Baha’i and Freedom of Religion in Iran: Jack Donnelly vs. Reza Afshari
In 2007 the eminent political philosopher and scholar of human rights, Jack Donnelly, proposed a rather uncharacteristic argument regarding so-called apostates in Iran.
Apostasy means abandoning or renouncing one’s religious beliefs; in Iran, it means in particular abandoning Islam. The religious Iranian regime considers all members of the Baha’i religion to be apostates from Islam. The Baha’i are followers of the 19th century Persian prophet, Bah’u’lláh, whom they consider a messenger of God, along with Jesus, Muhammad and others.
Donnelly argued that “A state… might be justified in denying certain benefits to apostates, as long as those benefits are not guaranteed by human rights…It may even be (not im)permissible to impose modest disabilities on apostates, again as they do not violate [their] human rights.” Thus, he implied, apostates should be protected from discrimination or, even worse, execution. This might be read as a defense of freedom of religion in Iran. However, Donnelly also argued that the state was not obliged to protect apostates “against social sanctions imposed by their families and communities that do not infringe human rights.”
Donnelly based his argument in part on encounters he had had with Muslim students in Iran who, he believed, accepted what he called the concept of freedom of religion but who, at the level of what he called conception (“the limits of the range of application of the principle of freedom of religion”) could not accept a right of apostasy. Thus it appears, these students’ attitude to freedom of religion was “we accept the principle, but not…”: that is, yes to the right in the abstract, but no to the right in the concrete case of fellow-citizens being denied their human rights. (See Jack Donnelly, “The Relative Universality of Human Rights,” Human Rights Quarterly, vol. 29, vol. 2, pages 301 and 302).
Noting that the state was not obliged to protect apostates against social sanctions that did not infringe human rights, Donnelly seemed to be suggesting that Iran should adopt the type of religious regime found in Canada or the United States, where such groups as Jehovah’s Witnesses or Amish are free to shun members they consider to have violated their religious obligations or precepts. The government does not interfere to stop such shunning, which it regards as a matter of personal preference. I agree with Donnelly that the Iranian government is not obliged to protect Baha’is against shunning by family, former friends, or neighbors, but it is obliged to protect them when such shunning become, in effect, discrimination, as in universities or places of employment.
In defending “modest disabilities” in freedom of religion, Donnelly did not distinguish between societies that largely respect human rights and those that do not. Countries such as the US and Canada with constitutional principles that respect human rights, with independent judiciaries and legal professions, and with active and free civil societies are ones where restrictions on human rights can be debated, weighed, and ultimately overturned. But in Iran, no one can question such restrictions. Iran is an illiberal state that does not defend Baha’is’ human rights.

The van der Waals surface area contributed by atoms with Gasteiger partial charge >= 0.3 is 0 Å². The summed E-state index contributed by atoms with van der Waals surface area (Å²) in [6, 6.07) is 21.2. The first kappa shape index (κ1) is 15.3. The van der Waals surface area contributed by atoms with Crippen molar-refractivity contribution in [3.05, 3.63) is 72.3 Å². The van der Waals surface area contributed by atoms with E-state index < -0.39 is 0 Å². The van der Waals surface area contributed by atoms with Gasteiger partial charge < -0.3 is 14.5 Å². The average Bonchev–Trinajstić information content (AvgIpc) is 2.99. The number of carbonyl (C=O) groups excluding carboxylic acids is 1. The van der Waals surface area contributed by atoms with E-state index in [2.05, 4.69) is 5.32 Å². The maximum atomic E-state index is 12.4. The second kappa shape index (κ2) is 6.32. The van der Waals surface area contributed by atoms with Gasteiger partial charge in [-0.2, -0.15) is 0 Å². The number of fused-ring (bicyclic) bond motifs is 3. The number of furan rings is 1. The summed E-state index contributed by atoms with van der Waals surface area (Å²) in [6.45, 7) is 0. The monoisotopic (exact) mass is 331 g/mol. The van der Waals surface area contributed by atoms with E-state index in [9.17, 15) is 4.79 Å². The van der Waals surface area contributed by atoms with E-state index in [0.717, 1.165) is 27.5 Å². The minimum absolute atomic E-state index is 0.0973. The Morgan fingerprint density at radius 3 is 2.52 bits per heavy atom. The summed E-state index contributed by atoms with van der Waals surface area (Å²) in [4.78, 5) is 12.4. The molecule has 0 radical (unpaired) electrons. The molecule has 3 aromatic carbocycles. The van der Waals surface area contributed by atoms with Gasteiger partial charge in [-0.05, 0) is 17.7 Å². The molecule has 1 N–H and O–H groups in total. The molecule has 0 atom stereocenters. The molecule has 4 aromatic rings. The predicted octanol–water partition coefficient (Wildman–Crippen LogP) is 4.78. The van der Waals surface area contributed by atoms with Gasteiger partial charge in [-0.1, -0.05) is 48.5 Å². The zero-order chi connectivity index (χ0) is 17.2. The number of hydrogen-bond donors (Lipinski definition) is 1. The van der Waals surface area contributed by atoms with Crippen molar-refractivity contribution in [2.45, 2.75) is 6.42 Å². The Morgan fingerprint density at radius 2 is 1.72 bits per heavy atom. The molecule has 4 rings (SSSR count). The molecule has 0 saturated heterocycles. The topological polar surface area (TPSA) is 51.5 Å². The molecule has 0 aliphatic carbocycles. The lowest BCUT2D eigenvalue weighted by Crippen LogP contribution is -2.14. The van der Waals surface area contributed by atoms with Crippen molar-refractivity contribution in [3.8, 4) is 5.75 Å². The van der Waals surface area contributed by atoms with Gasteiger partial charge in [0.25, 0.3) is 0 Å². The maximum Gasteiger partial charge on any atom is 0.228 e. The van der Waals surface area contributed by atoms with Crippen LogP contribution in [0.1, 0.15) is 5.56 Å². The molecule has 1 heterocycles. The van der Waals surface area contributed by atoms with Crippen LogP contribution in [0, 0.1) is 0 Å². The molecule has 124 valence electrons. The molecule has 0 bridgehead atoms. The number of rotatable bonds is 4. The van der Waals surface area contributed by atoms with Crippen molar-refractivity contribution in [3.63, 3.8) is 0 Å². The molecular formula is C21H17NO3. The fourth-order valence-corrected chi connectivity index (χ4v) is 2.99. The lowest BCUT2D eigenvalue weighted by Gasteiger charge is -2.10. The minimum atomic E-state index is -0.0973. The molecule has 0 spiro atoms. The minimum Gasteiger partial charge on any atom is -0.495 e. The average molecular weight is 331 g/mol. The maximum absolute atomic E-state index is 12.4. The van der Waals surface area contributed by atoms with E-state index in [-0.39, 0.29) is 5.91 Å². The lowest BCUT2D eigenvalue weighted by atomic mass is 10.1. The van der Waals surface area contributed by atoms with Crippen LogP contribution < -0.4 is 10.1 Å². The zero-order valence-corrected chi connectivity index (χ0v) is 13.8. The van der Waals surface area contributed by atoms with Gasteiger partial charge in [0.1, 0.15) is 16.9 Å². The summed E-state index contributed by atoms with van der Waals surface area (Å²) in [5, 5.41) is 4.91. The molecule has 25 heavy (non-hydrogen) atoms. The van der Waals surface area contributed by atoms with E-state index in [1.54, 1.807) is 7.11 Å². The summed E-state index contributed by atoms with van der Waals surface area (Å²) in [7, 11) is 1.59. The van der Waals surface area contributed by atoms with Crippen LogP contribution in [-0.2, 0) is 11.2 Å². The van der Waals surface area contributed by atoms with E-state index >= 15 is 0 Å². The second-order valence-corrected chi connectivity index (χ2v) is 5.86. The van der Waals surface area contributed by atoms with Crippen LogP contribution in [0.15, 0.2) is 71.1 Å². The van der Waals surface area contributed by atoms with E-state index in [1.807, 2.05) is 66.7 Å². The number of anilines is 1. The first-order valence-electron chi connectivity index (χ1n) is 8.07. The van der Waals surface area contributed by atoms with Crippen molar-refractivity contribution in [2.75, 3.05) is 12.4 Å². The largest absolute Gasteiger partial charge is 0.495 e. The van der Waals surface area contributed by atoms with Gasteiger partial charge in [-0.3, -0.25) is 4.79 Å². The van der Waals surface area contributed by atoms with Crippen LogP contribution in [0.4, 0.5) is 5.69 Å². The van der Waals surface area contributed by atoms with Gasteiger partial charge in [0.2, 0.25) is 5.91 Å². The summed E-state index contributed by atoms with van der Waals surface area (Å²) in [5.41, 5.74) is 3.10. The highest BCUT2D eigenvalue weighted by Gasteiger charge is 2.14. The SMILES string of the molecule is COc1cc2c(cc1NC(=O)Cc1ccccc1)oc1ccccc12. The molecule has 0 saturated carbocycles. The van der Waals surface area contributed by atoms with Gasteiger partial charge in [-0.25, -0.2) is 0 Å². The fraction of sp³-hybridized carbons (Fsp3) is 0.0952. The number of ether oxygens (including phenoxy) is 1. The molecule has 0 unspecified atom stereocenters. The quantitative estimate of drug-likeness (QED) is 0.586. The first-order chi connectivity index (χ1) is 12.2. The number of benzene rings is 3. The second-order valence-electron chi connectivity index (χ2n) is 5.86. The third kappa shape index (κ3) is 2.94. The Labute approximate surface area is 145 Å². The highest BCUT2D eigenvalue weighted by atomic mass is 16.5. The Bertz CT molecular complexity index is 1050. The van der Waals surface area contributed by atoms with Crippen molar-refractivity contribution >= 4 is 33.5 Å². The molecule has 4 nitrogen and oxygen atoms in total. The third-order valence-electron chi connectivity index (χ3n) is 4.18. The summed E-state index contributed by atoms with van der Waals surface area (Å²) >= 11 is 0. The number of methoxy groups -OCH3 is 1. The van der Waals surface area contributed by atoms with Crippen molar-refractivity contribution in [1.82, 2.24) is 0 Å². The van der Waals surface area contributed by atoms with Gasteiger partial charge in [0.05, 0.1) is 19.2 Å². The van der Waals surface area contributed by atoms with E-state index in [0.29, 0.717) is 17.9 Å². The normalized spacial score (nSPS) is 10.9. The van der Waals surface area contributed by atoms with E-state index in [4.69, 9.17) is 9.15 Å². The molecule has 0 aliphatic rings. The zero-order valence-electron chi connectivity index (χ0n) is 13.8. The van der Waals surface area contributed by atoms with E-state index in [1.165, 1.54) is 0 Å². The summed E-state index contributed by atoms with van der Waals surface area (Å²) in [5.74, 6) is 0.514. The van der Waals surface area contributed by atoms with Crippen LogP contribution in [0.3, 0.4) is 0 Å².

The ban on apostasy in Iran is not merely a hypothetical matter; it is a matter of real, urgent practice, as Donnelly’s recent critic, the Iranian-American scholar Reza Afshari, points out.
About 200 members of the Baha’i community were executed from 1979 to 1984. To this day Baha’i suffer from considerable political and legal disabilities, such as exclusion from universities and frequent harassment and imprisonment. Many are now in exile, having suffered grievously from torture, imprisonment, deprivation of property, exclusion from their professions, and execution of family members.
Thus, Afshari finds it perplexing that Donnelly would suggest concessions to Iran’s illiberal regime, as long as the regime adheres (in principle, at least) to the concept of human rights. What precise concessions to actual human rights of the Baha’i, Afshari asks, does Donnelly advocate in the name of a certain respect for cultural differences, as opposed to merely noting the state’s inability or unwillingness to prohibit social sanctions such as shunning? “[H]ere was a chance for Donnelly to explain to skeptics as to what conditions should prevail in that [Iranian] polity for Baha’is to live with the epithet of apostate with ‘modest disabilities’ and still hope that they will ‘remain human beings entitled to all of their human rights’” (See Reza Afshari, “Relativity in Universality: Jack Donnelly’s Grand Theory in Need of Specific Illustrations,” Human Rights Quarterly, vol. 37, no. 4, p. 896).
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It is surprising for a human rights scholar to defend hypothetical “modest disabilities” imposed on a persecuted group instead of issuing a ringing denunciation of those who persecute it. I am friendly with Jack Donnelly, and in the 1980s and 1990s I edited a book and authored several articles with him. But I agree with Afshari in this debate. I don’t think you should discreetly defend “modest disabilities” for severely persecuted groups. If Muslim Iranian students can’t accept the “conception” of human rights for Iranian Baha’i, then they don’t accept the concept of freedom of religion at all.